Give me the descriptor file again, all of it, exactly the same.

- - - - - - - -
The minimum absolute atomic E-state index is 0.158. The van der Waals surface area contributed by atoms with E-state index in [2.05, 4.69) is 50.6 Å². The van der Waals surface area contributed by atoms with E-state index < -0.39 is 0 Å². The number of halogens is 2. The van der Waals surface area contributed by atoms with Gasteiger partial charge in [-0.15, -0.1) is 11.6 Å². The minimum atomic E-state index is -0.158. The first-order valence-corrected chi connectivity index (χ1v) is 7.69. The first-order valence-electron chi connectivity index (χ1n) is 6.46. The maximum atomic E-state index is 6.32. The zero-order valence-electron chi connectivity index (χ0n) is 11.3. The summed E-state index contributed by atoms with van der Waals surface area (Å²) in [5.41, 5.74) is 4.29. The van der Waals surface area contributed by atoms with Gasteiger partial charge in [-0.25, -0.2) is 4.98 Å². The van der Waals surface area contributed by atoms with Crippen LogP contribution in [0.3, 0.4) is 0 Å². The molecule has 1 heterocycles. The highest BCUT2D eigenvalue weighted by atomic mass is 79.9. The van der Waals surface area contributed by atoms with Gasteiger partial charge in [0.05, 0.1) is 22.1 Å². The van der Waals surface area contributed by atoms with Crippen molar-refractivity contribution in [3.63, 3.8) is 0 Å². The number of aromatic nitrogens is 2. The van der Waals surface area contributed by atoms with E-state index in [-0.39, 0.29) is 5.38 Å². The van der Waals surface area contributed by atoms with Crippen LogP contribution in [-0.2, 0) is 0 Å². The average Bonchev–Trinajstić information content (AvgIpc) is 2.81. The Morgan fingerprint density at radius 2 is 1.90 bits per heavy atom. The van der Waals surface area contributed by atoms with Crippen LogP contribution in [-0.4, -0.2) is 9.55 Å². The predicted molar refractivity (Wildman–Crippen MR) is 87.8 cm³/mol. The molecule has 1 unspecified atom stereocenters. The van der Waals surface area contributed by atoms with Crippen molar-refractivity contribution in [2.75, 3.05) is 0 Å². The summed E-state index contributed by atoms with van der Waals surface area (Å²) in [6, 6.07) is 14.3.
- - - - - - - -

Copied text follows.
The minimum absolute atomic E-state index is 0.158. The van der Waals surface area contributed by atoms with E-state index in [2.05, 4.69) is 50.6 Å². The van der Waals surface area contributed by atoms with E-state index < -0.39 is 0 Å². The number of halogens is 2. The van der Waals surface area contributed by atoms with Gasteiger partial charge in [-0.15, -0.1) is 11.6 Å². The minimum atomic E-state index is -0.158. The first-order valence-corrected chi connectivity index (χ1v) is 7.69. The first-order valence-electron chi connectivity index (χ1n) is 6.46. The maximum atomic E-state index is 6.32. The zero-order valence-electron chi connectivity index (χ0n) is 11.3. The summed E-state index contributed by atoms with van der Waals surface area (Å²) in [5.41, 5.74) is 4.29. The van der Waals surface area contributed by atoms with Gasteiger partial charge in [-0.25, -0.2) is 4.98 Å². The van der Waals surface area contributed by atoms with Crippen LogP contribution in [0.3, 0.4) is 0 Å². The molecule has 1 heterocycles. The highest BCUT2D eigenvalue weighted by atomic mass is 79.9. The van der Waals surface area contributed by atoms with Gasteiger partial charge in [0.05, 0.1) is 22.1 Å². The van der Waals surface area contributed by atoms with Crippen molar-refractivity contribution in [3.63, 3.8) is 0 Å². The number of aromatic nitrogens is 2. The van der Waals surface area contributed by atoms with E-state index in [-0.39, 0.29) is 5.38 Å². The van der Waals surface area contributed by atoms with Crippen LogP contribution in [-0.2, 0) is 0 Å². The average Bonchev–Trinajstić information content (AvgIpc) is 2.81. The Morgan fingerprint density at radius 2 is 1.90 bits per heavy atom. The van der Waals surface area contributed by atoms with Crippen LogP contribution in [-0.4, -0.2) is 9.55 Å². The predicted molar refractivity (Wildman–Crippen MR) is 87.8 cm³/mol. The molecule has 1 unspecified atom stereocenters. The van der Waals surface area contributed by atoms with Crippen molar-refractivity contribution in [2.75, 3.05) is 0 Å². The summed E-state index contributed by atoms with van der Waals surface area (Å²) in [6, 6.07) is 14.3.